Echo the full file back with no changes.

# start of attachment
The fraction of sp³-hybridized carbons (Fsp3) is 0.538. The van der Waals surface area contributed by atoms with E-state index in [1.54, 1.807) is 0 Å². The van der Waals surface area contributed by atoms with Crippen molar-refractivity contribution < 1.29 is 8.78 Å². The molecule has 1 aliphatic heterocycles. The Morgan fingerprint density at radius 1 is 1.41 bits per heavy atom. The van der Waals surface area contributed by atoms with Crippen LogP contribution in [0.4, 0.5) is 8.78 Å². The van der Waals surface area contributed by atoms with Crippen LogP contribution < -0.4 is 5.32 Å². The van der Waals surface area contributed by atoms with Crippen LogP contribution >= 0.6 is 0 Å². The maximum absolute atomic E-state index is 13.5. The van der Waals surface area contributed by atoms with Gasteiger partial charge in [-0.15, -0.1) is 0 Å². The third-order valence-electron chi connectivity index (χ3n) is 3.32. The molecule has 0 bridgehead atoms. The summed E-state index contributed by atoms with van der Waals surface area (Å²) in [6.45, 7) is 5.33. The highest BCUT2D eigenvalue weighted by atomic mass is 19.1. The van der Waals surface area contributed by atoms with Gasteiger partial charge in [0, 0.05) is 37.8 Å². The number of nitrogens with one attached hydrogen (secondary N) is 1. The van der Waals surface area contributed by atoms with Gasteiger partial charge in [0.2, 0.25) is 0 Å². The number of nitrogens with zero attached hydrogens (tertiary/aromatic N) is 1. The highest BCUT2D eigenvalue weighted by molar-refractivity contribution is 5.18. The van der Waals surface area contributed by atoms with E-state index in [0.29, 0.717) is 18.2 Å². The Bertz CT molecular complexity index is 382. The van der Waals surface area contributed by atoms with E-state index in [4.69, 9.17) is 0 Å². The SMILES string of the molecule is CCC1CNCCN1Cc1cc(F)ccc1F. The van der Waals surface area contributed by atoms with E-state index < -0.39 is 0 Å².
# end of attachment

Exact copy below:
The fraction of sp³-hybridized carbons (Fsp3) is 0.538. The van der Waals surface area contributed by atoms with E-state index in [1.54, 1.807) is 0 Å². The van der Waals surface area contributed by atoms with Crippen molar-refractivity contribution < 1.29 is 8.78 Å². The molecule has 1 aliphatic heterocycles. The Morgan fingerprint density at radius 1 is 1.41 bits per heavy atom. The van der Waals surface area contributed by atoms with Crippen LogP contribution in [0.4, 0.5) is 8.78 Å². The van der Waals surface area contributed by atoms with Crippen LogP contribution < -0.4 is 5.32 Å². The van der Waals surface area contributed by atoms with Crippen LogP contribution >= 0.6 is 0 Å². The maximum absolute atomic E-state index is 13.5. The van der Waals surface area contributed by atoms with Gasteiger partial charge in [-0.15, -0.1) is 0 Å². The third-order valence-electron chi connectivity index (χ3n) is 3.32. The molecule has 0 bridgehead atoms. The summed E-state index contributed by atoms with van der Waals surface area (Å²) in [6.45, 7) is 5.33. The highest BCUT2D eigenvalue weighted by atomic mass is 19.1. The van der Waals surface area contributed by atoms with Gasteiger partial charge in [0, 0.05) is 37.8 Å². The number of nitrogens with one attached hydrogen (secondary N) is 1. The van der Waals surface area contributed by atoms with Gasteiger partial charge in [0.2, 0.25) is 0 Å². The number of nitrogens with zero attached hydrogens (tertiary/aromatic N) is 1. The highest BCUT2D eigenvalue weighted by molar-refractivity contribution is 5.18. The van der Waals surface area contributed by atoms with E-state index in [0.29, 0.717) is 18.2 Å². The Bertz CT molecular complexity index is 382. The van der Waals surface area contributed by atoms with E-state index in [4.69, 9.17) is 0 Å². The SMILES string of the molecule is CCC1CNCCN1Cc1cc(F)ccc1F. The van der Waals surface area contributed by atoms with E-state index < -0.39 is 0 Å².